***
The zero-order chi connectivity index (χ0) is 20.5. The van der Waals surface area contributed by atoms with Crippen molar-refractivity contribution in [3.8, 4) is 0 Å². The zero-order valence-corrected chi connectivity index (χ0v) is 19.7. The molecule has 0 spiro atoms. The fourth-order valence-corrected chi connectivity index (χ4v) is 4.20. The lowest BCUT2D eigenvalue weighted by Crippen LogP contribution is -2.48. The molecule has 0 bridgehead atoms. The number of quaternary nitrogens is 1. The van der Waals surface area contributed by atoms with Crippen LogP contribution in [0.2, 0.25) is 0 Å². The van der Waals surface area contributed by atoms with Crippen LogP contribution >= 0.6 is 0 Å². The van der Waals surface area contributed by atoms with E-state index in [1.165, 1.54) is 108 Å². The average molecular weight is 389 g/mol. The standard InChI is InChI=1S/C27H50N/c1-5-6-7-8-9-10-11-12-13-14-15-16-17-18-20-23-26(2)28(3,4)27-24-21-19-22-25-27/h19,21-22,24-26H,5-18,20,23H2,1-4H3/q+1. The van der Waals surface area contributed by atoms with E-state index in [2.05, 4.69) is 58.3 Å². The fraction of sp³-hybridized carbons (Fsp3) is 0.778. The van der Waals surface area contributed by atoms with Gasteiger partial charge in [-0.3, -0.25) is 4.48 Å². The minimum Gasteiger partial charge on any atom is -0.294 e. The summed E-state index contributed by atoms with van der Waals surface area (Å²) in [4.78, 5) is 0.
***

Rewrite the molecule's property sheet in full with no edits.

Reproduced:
The zero-order chi connectivity index (χ0) is 20.5. The van der Waals surface area contributed by atoms with Crippen molar-refractivity contribution in [3.8, 4) is 0 Å². The zero-order valence-corrected chi connectivity index (χ0v) is 19.7. The molecule has 0 spiro atoms. The fourth-order valence-corrected chi connectivity index (χ4v) is 4.20. The lowest BCUT2D eigenvalue weighted by Crippen LogP contribution is -2.48. The molecule has 0 bridgehead atoms. The number of quaternary nitrogens is 1. The van der Waals surface area contributed by atoms with Crippen LogP contribution in [0.2, 0.25) is 0 Å². The van der Waals surface area contributed by atoms with Crippen LogP contribution >= 0.6 is 0 Å². The van der Waals surface area contributed by atoms with E-state index in [1.165, 1.54) is 108 Å². The average molecular weight is 389 g/mol. The standard InChI is InChI=1S/C27H50N/c1-5-6-7-8-9-10-11-12-13-14-15-16-17-18-20-23-26(2)28(3,4)27-24-21-19-22-25-27/h19,21-22,24-26H,5-18,20,23H2,1-4H3/q+1. The van der Waals surface area contributed by atoms with E-state index in [2.05, 4.69) is 58.3 Å². The fraction of sp³-hybridized carbons (Fsp3) is 0.778. The van der Waals surface area contributed by atoms with Gasteiger partial charge in [-0.3, -0.25) is 4.48 Å². The minimum Gasteiger partial charge on any atom is -0.294 e. The summed E-state index contributed by atoms with van der Waals surface area (Å²) in [4.78, 5) is 0.